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Darren's Weekly Nugget 11/02/2010

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There is a handy VI that ships with LabVIEW that will give you platform portability information about a file name:

 

isnamemultiplatform.png

 

Is Name Multiplatform.vi (located in vi.lib\utility\libraryn.llb) will take a filename input as a string, and return information about whether or not that filename is valid on all desktop platforms.  If there was a problem, it will generate an alternative filename, and will also return a string description indicating what was wrong with the filename.  And, if you only want to check if the filename is valid for the desktop operating system you are currently running, you can specify a value of FALSE for "name must work for all platforms".  This VI checks for the following problems:

 

  • Windows filenames with the following characters - \ : / * ? " < > |
  • MacOS filenames with the following character - :
  • Linux filenames with the following character - /
  • Windows filenames ending with the "." character
  • An empty string as a filename
  • The presence of multibyte characters

I have found this VI most useful when working on UIs where users can specify new filenames...I simply pass the user-specified filename through this VI to make sure it is legitimate before attempting any sort of File I/O.

DNatt, LV R&D
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Just got a chance to use this.  Very handy.  Because there is no documentation for the VI, I'll note here that the "original name had conflict" output only applies when "name must work for all platforms" is False.  Otherwise, it just matches the "crossplatform problem" output (which I understand is logical).

 

Also, at least in my libraryn.llb, the default for "name must work for all platforms (T)" is actually False.  If this is the case for you as well, maybe submit a CAR to rename the terminal to "... (F)" instead?

 

Thanks for the timely post.


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@LabBEAN wrote:

 

Also, at least in my libraryn.llb, the default for "name must work for all platforms (T)" is actually False.  If this is the case for you as well, maybe submit a CAR to rename the terminal to "... (F)" instead?


 

Good catch, LabBEAN...sorry for the oversight.  I filed CAR# 256661 on this...the control will have the correct label in LabVIEW 2011.

 

-D

DNatt, LV R&D
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@Darren wrote:

 

Good catch, LabBEAN...sorry for the oversight.  I filed CAR# 256661 on this...the control will have the correct label in LabVIEW 2011.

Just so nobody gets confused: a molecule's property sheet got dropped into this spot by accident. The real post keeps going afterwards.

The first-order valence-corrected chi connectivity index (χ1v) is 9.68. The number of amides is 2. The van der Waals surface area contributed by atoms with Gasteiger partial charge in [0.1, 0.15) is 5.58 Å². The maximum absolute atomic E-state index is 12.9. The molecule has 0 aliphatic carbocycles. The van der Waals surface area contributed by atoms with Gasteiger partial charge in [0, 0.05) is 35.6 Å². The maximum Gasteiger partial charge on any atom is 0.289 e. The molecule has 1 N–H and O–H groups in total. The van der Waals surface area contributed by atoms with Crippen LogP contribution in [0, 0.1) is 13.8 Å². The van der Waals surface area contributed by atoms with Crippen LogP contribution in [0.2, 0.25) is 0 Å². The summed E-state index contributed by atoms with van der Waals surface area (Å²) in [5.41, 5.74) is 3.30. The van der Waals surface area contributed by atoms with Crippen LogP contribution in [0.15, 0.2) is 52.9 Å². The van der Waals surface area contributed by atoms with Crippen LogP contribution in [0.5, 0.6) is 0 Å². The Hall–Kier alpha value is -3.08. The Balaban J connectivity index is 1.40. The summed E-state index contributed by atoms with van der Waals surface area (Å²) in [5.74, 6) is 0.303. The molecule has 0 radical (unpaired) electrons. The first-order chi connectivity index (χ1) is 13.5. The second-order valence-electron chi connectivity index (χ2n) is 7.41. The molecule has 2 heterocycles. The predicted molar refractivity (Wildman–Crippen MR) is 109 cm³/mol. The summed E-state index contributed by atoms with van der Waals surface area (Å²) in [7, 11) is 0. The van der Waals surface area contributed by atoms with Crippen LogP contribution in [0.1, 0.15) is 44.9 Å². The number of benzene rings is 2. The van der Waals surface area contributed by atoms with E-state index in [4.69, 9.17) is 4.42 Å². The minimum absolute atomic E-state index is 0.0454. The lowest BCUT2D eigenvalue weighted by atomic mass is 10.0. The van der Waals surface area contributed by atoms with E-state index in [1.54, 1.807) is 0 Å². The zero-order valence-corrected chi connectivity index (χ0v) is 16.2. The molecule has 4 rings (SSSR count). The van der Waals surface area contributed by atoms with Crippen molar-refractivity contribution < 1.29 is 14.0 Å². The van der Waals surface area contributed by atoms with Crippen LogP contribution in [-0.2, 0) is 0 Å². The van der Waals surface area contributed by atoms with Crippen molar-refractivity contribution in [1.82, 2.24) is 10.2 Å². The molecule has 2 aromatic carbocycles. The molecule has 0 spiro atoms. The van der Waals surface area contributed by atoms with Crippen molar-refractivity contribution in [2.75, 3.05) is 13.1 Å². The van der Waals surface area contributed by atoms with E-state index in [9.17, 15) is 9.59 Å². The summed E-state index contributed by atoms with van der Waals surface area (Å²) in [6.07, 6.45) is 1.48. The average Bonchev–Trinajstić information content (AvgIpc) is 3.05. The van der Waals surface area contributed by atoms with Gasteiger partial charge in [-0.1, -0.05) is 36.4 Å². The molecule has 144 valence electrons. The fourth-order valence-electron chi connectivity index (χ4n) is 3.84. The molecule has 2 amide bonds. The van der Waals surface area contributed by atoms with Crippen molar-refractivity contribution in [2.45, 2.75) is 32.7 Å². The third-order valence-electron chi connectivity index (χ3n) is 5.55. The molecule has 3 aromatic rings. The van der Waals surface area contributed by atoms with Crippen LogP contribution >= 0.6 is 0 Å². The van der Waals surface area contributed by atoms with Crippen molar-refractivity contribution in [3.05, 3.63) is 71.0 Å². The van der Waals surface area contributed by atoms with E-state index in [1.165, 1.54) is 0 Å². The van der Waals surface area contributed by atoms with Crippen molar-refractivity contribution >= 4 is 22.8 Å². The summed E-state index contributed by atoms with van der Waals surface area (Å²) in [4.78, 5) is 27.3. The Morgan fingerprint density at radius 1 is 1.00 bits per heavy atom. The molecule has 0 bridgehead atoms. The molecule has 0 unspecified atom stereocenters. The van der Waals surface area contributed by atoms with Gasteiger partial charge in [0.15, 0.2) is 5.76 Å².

Of course, it would be better for everyone if the default value would appear there automatically, but that would be more likely to happen if more people voted for that.

 

 

P.S. Darren, this post brings up again the issue of using undocumented vi.lib VIs. What guarantee do we have that this VI will be forward compatible? I understand that once a VI is shipped it's not as likely to be changed, because there's also NI code using it, but can we rely on that?

 


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Nice to know

 

Thanks Darren for the Nugget.

Ohiofudu

CLD

Certified LabVIEW Architect.
Ohiofudu Israel

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tst wrote:

 

P.S. Darren, this post brings up again the issue of using undocumented vi.lib VIs. What guarantee do we have that this VI will be forward compatible? I understand that once a VI is shipped it's not as likely to be changed, because there's also NI code using it, but can we rely on that?

 


 

We discussed the issue of non-palette VI changes in this thread (culminating in my post here).  Our working policy in LabVIEW R&D is to not change the interface to shipping VIs.  This is made easier with new families of VIs, as we are placing those in .lvlibs and using public/private scope to indicate which VIs will not change.  As for existing families of VIs (like the libraryn VIs), we have committed to leaving those unchanged.  Please make sure a CAR is filed if you ever discover otherwise. 

 

And in the case of Is Name Multiplatform.vi, you're right...there are at least 12 places in the LabVIEW codebase that use it.  And that's why I love shipping (and publicizing) utility VIs in vi.lib...prior to my refactor of this VI in LabVIEW 2009, most of those 12 places were using their own copies of the same VI.  In my opinion, if there's something this universally useful, there should be one copy of it in one shared location that we all use.

DNatt, LV R&D
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